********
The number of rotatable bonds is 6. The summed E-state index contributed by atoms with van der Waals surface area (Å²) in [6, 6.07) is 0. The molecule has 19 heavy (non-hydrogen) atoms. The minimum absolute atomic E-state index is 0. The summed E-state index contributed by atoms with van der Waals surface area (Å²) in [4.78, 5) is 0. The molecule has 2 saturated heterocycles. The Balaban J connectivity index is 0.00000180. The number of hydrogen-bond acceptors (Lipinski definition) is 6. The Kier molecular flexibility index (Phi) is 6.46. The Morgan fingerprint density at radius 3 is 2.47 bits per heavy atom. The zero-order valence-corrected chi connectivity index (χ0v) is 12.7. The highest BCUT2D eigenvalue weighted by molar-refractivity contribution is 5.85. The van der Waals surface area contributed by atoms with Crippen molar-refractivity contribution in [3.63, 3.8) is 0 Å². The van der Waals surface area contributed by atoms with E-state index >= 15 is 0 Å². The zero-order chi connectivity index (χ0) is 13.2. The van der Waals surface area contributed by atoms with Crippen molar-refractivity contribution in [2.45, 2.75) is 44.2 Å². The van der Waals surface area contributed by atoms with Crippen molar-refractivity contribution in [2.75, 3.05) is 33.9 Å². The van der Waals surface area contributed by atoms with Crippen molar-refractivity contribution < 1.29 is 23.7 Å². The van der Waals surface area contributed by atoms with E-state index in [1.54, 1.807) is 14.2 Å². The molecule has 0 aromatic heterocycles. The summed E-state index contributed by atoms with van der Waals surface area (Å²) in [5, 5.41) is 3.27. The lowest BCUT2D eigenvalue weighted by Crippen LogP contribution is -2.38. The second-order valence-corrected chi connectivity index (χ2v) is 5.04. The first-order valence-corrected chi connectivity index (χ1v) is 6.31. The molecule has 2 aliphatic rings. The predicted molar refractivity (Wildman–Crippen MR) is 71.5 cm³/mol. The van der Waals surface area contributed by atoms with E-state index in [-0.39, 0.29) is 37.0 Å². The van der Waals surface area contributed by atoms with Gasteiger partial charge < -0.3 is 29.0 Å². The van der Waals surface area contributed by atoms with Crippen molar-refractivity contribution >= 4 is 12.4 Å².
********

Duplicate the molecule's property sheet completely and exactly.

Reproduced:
The number of rotatable bonds is 6. The summed E-state index contributed by atoms with van der Waals surface area (Å²) in [6, 6.07) is 0. The molecule has 19 heavy (non-hydrogen) atoms. The minimum absolute atomic E-state index is 0. The summed E-state index contributed by atoms with van der Waals surface area (Å²) in [4.78, 5) is 0. The molecule has 2 saturated heterocycles. The Balaban J connectivity index is 0.00000180. The number of hydrogen-bond acceptors (Lipinski definition) is 6. The Kier molecular flexibility index (Phi) is 6.46. The Morgan fingerprint density at radius 3 is 2.47 bits per heavy atom. The zero-order valence-corrected chi connectivity index (χ0v) is 12.7. The highest BCUT2D eigenvalue weighted by molar-refractivity contribution is 5.85. The van der Waals surface area contributed by atoms with Crippen molar-refractivity contribution in [3.63, 3.8) is 0 Å². The van der Waals surface area contributed by atoms with E-state index >= 15 is 0 Å². The zero-order chi connectivity index (χ0) is 13.2. The van der Waals surface area contributed by atoms with Crippen molar-refractivity contribution in [2.45, 2.75) is 44.2 Å². The van der Waals surface area contributed by atoms with Crippen molar-refractivity contribution in [2.75, 3.05) is 33.9 Å². The van der Waals surface area contributed by atoms with Crippen molar-refractivity contribution < 1.29 is 23.7 Å². The van der Waals surface area contributed by atoms with E-state index in [1.54, 1.807) is 14.2 Å². The molecule has 0 aromatic heterocycles. The summed E-state index contributed by atoms with van der Waals surface area (Å²) in [5, 5.41) is 3.27. The lowest BCUT2D eigenvalue weighted by Crippen LogP contribution is -2.38. The second-order valence-corrected chi connectivity index (χ2v) is 5.04. The first-order valence-corrected chi connectivity index (χ1v) is 6.31. The molecule has 2 aliphatic rings. The predicted molar refractivity (Wildman–Crippen MR) is 71.5 cm³/mol. The van der Waals surface area contributed by atoms with E-state index in [-0.39, 0.29) is 37.0 Å². The van der Waals surface area contributed by atoms with Gasteiger partial charge < -0.3 is 29.0 Å². The van der Waals surface area contributed by atoms with Crippen molar-refractivity contribution >= 4 is 12.4 Å².